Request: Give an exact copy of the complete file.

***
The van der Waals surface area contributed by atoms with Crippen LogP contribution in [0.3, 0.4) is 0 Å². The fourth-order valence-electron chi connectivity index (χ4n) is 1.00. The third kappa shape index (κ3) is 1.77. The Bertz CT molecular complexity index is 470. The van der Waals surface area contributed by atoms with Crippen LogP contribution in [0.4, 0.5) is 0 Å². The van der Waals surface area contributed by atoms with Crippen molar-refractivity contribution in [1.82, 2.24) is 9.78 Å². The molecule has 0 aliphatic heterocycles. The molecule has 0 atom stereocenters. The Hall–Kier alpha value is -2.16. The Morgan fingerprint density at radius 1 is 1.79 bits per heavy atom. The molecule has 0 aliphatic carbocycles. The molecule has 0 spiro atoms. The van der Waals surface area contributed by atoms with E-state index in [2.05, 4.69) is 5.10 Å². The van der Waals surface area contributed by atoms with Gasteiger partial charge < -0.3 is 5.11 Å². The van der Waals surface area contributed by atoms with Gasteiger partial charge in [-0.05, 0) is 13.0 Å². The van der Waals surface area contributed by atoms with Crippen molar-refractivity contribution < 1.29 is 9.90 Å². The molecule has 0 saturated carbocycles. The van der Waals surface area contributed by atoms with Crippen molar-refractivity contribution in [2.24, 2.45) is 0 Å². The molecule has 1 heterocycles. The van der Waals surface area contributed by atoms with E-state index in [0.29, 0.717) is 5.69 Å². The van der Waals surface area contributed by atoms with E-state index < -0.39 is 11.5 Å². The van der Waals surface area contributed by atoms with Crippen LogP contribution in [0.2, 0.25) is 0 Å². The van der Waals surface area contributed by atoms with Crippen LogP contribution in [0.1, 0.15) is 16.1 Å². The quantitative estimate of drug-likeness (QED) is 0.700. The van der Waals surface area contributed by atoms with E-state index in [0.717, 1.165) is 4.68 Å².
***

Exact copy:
The van der Waals surface area contributed by atoms with Crippen LogP contribution in [0.3, 0.4) is 0 Å². The fourth-order valence-electron chi connectivity index (χ4n) is 1.00. The third kappa shape index (κ3) is 1.77. The Bertz CT molecular complexity index is 470. The van der Waals surface area contributed by atoms with Crippen LogP contribution in [0.4, 0.5) is 0 Å². The van der Waals surface area contributed by atoms with Crippen molar-refractivity contribution in [1.82, 2.24) is 9.78 Å². The molecule has 0 aliphatic heterocycles. The molecule has 0 atom stereocenters. The Hall–Kier alpha value is -2.16. The Morgan fingerprint density at radius 1 is 1.79 bits per heavy atom. The molecule has 0 aliphatic carbocycles. The molecule has 0 spiro atoms. The van der Waals surface area contributed by atoms with E-state index in [2.05, 4.69) is 5.10 Å². The van der Waals surface area contributed by atoms with Gasteiger partial charge < -0.3 is 5.11 Å². The van der Waals surface area contributed by atoms with Gasteiger partial charge in [-0.05, 0) is 13.0 Å². The van der Waals surface area contributed by atoms with Crippen molar-refractivity contribution < 1.29 is 9.90 Å². The molecule has 0 saturated carbocycles. The van der Waals surface area contributed by atoms with Crippen molar-refractivity contribution in [2.24, 2.45) is 0 Å². The molecule has 1 heterocycles. The van der Waals surface area contributed by atoms with E-state index in [0.29, 0.717) is 5.69 Å². The van der Waals surface area contributed by atoms with E-state index < -0.39 is 11.5 Å². The van der Waals surface area contributed by atoms with Crippen LogP contribution in [0.2, 0.25) is 0 Å². The van der Waals surface area contributed by atoms with Crippen LogP contribution in [0.1, 0.15) is 16.1 Å². The quantitative estimate of drug-likeness (QED) is 0.700. The van der Waals surface area contributed by atoms with E-state index in [0.717, 1.165) is 4.68 Å².